Patron Saint of Mid-Life Crisis

As we enter into December, the church remembers one I call the “Patron Saint of Mid-Life Crisis,” St. Nicholas Ferrar, 17th Century Deacon and Community Builder.

Nicholas was born in London in 1593 and educated at the prestigious Clare Hall in Cambridge. He would eventually become a Cambridge Fellow and, after traveling the European continent for a while, became a member of Parliament and a trustee in the Virginia Company. His political and financial stars shown brightly!

And then he decided it wasn’t the life he wanted to lead.

In 1625 he gave it all up and settled at a small house at Little Gidding in Huntingdonshire. He was soon ordained a Deacon and founded an Anglican community which was basically comprised of his immediate family and the families of his in-laws.

From 1626 to 1646 they restored a dilapidated church, held Masses for the community, established a school to teach the local children, and took on the task of caring for the health-care needs of the neighborhood.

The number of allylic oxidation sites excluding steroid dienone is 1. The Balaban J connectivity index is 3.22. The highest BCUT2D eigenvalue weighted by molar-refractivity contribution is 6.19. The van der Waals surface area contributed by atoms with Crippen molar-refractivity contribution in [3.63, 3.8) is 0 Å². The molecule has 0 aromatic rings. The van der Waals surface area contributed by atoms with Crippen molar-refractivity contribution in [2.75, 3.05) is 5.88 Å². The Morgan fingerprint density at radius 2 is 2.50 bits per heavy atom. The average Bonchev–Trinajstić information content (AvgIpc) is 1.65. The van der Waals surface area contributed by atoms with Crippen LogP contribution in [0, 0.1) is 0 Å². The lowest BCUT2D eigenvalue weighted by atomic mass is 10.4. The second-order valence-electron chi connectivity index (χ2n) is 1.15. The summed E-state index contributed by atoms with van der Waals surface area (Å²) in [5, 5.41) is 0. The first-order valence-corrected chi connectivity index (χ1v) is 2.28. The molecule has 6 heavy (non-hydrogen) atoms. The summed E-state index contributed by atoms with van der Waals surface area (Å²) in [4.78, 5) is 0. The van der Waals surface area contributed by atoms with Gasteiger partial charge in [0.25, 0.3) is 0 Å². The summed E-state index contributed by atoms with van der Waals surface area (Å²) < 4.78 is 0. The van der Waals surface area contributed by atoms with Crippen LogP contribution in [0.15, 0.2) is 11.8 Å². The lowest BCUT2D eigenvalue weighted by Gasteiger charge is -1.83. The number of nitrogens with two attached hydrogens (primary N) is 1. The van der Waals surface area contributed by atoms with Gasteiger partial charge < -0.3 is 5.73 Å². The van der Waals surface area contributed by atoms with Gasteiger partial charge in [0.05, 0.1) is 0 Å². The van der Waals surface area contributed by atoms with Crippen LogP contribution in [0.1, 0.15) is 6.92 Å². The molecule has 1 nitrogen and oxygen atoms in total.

They held weekly vespers and daily prayer, and he invited his community to practice intentional fasting, meditation, and spiritual story-telling and writing, composing a number of books illustrating the Christian life.

This little community was visited by English authorities and nobility and used as a place of prayer, blessing, and restoration.

St. Ferrar died in 1637 and the community was eventually destroyed by the Puritans who called it a “Protestant nunnery.” Most of the stories and books composed there were burned, and the chapel was once again put to ruin (though it was rebuilt in the 1800’s).

You might recognize “Little Gidding” as the title of the last of Eliot’s “Four Quartets,” one of the great religious poems of the Twentieth Century.

St. Ferrar is a reminder to me, and should be to everyone inside and outside the church, that it is absolutely Ok to stop doing things you are good at and seek a new path, no matter your stage in life.

The idea that everyone is called to do one thing, and one thing only, is a romantic fallacy. You can switch gears, by God.

-historical pieces from Pfatteicher’s New Book of Festivals & Commemorations

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